Central College becomes fourth Iowa school to join Alliance for Resilient Campuses


Nick Fetty | July 10, 2014
Central College Pond on the Central College campus in Pella, Iowa. Photo by Central College Alumni; Flickr
Central College Pond on the Central College campus in Pella, Iowa.
Photo by Central College Alumni; Flickr

Central College has become the most recent higher education institute in Iowa to join the Alliance for Resilient Campuses.

Central – a liberal arts college with 1,486 undergrads located in Pella, Iowa – is among 35 other colleges and universities across the nation that aim to “respond to the challenges of climate change and work to ensure greater community resilience.”

In 2003, the Vermeer Science Center at Central College became the first building on an Iowa campus to achieve Leadership in Energy and Environmental Design (LEED) certification.

The Alliance for Resilient Campuses is an initiative by Second Nature, a nonprofit Boston-based organization that aims “to create a sustainable society by transforming higher education.” The group was founded in 1993 and the Alliance for Resilient Campuses was started in May of this year.

Three other Iowa institutes are members of the Alliance for Resilient Campuses: Coe College in Cedar Rapids, Drake University in Des Moines, and Iowa Lakes Community College with campuses in Algona, Emmetsburg, Estherville, Spencer and Spirit Lake.

Climate change – a divider of Iowa politics


Photo by Inspired in Des Moines; Flickr

Despite the strengthening consensus among scientists, climate change continues to be an issue that Iowan Democrats and Republicans disagree on. 

Democrats say that disagreement has impeded progress on measures that would encourage energy conservation and development of renewable energy.

They also say Republicans are dragging their feet on efforts to make Iowa less vulnerable to future floods.

To learn more, visit The Gazette. 

Iowa Environmental Council announces Joe Whitworth, freshwater restoration expert, will deliver keynote at Oct. 11 conference


Address is part of day-long event focusing on speeding up progress for clean water, clean energy in Iowa.

DES MOINES — The Iowa Environmental Council is excited to announce Joe Whitworth, president of The Freshwater Trust in Portland, Oregon, will deliver the keynote address at its annual conference October 11 in Des Moines.

Joe Whitworth
Joe Whitworth

A native Midwesterner who spent summers in Iowa, Whitworth has dedicated the last two decades of his career to dramatically speeding the pace of freshwater restoration through innovative solutions like pollution credit trading.

“Given the trends of freshwater indicators and wild fish populations, it has become clear that the traditional conservation methods engaged over the last quarter century are proving inadequate to demands placed on our ecosystems,” says Whitworth. “We must change course.”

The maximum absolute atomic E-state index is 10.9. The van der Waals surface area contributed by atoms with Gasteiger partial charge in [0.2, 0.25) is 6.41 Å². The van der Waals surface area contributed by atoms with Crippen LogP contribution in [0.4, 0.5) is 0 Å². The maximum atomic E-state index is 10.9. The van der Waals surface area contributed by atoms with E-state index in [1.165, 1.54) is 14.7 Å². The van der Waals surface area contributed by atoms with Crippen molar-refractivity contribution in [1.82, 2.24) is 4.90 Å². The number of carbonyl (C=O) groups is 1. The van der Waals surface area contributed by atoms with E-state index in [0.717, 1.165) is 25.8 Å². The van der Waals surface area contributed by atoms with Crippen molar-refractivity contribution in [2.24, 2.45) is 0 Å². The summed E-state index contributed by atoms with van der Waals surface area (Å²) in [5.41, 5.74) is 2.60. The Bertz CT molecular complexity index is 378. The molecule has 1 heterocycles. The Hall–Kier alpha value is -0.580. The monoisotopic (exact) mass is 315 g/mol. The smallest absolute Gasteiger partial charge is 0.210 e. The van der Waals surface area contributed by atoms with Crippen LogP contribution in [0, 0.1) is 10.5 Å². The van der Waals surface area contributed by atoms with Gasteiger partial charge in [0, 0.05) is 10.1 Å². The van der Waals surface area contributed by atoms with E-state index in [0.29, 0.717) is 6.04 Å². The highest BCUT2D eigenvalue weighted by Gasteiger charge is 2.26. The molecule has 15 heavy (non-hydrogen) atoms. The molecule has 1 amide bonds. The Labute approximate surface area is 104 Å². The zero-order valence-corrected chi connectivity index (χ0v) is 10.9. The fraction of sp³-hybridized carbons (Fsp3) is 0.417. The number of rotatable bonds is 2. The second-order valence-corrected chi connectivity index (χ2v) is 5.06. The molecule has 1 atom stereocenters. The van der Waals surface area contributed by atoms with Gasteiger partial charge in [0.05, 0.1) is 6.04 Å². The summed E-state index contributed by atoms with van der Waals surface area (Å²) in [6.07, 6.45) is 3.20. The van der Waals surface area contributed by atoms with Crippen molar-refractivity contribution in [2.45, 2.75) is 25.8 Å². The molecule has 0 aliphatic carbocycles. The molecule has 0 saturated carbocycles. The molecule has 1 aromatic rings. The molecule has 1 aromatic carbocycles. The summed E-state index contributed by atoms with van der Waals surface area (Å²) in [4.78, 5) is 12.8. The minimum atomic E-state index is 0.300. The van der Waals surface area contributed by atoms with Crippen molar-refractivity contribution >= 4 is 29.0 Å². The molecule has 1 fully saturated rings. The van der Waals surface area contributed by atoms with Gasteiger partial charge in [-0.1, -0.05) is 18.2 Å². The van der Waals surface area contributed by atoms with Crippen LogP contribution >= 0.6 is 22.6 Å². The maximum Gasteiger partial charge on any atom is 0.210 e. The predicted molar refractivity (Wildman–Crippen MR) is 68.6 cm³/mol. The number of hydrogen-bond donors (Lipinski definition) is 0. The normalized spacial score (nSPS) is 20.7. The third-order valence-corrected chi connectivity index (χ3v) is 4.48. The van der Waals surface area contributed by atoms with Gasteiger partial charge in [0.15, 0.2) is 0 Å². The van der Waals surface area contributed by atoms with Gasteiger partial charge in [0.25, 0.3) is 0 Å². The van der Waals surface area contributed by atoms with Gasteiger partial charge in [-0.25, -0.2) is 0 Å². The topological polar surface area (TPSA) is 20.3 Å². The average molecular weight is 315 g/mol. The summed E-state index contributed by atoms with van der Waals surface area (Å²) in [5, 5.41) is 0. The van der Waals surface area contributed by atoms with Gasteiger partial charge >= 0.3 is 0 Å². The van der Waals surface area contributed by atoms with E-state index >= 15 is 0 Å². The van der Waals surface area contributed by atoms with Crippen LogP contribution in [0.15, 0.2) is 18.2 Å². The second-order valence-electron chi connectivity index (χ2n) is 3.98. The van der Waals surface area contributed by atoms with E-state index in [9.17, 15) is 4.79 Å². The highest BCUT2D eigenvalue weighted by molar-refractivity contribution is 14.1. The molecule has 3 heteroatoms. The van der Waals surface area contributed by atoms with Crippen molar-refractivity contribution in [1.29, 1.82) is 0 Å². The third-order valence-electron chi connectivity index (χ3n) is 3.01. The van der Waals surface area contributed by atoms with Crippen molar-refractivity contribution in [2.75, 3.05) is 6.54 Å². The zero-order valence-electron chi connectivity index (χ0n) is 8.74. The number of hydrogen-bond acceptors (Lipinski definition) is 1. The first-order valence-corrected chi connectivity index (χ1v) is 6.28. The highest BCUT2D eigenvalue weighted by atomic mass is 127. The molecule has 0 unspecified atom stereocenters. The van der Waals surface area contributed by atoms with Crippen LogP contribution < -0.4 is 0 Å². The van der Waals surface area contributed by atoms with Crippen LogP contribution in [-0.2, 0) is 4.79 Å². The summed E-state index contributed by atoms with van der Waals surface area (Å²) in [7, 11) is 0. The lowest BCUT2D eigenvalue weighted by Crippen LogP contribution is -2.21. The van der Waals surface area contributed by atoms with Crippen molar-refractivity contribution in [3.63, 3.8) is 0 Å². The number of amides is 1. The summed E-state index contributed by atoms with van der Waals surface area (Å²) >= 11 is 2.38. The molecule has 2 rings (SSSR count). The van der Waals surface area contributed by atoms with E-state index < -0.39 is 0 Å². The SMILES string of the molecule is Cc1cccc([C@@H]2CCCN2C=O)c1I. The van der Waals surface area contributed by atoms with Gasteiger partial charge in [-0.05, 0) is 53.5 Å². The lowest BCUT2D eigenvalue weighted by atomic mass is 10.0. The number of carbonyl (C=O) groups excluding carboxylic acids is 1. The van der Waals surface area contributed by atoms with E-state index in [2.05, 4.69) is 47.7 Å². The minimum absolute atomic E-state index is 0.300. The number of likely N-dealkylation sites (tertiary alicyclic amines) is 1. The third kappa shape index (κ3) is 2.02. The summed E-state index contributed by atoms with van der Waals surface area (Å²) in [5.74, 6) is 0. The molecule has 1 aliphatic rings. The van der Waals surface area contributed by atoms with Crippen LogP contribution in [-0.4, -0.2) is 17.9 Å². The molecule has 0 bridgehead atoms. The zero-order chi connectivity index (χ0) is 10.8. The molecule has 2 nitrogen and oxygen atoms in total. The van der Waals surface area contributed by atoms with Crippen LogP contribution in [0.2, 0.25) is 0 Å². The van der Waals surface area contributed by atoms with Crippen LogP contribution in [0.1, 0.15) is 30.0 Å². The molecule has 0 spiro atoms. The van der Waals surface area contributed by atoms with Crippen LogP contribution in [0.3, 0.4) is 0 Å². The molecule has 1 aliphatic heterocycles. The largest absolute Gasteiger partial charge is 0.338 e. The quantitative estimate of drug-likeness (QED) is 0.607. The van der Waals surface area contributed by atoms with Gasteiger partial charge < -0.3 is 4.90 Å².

At The Freshwater Trust, Whitworth and his team focus on cooperative, market-based solutions that benefit rivers, working lands and local communities – from working with landowners to keep more water in our streams to creating more effective processes for improving aquatic habitat using a localized approach.

The organization has developed strategies for water quality credit trading programs as well as an innovative, patented online platform to manage the funding, permitting, and implementation of restoration projects. “We’re not a think-tank, we’re a ‘do-tank,’” Whitworth said, “and our singular focus is to provide the  platform for practical conservation. At scale.”

Ralph Rosenberg, executive director of the Iowa Environmental Council, said Iowans share Whitworth’s desire to increase the pace of freshwater restoration. “With extraordinary nitrate levels in drinking water sources, continuing algae blooms, and other consequences of water pollution threatening Iowans’ health and quality of life, it is clear we need to
move beyond past approaches that have been too slow,” Rosenberg said.

The Freshwater Trust’s efforts to invest in protecting nature’s benefits—habitat, filtration of drinking water, supporting food production and recreation, and others—underscore why environmental protection matters to Iowans.

“Iowans know we have some of the mostproductive land in the whole world,” Rosenberg said. “But it is important for us to place value on the whole range of benefits our land and water provide us now and in the future.”

Registration is open now for the Iowa Environmental Council’s Annual Conference, “At the Tipping Point: Creating Momentum for a Healthier Iowa Environment.” Details on the event are available at www.iaenvironment.org, or by calling 515-244-1194, extension 210.

On the Radio: Green Jobs in Iowa


Photo by Carl Wycoff; Flickr

This week’s On the Radio segment covers the environmental report “A Green Greater Des Moines.” Listen to the audio below, or continue reading for the transcript.

Continue reading

Iowa Environmental Council’s Keynote Speaker Announced


Joe Whitworth, president of The Freshwater Trust in Portland, Oregon, will deliver the keynote address at the Iowa Environmental Council annual conference October 11 in Des Moines.

Joe Whitworth
Joe Whitworth

At The Freshwater Trust, Whitworth and his team focus on cooperative, market-based solutions that benefit rivers, working lands and local communities – from working with landowners to keep more water in our streams to creating more effective processes for improving aquatic habitat using a localized approach.

Registration is open now for the Iowa Environmental Council’s Annual Conference, “At the Tipping Point: Creating Momentum for a Healthier Iowa Environment.”  Details on the event are available atwww.iaenvironment.org, or by calling 515-244-1194, extension 210.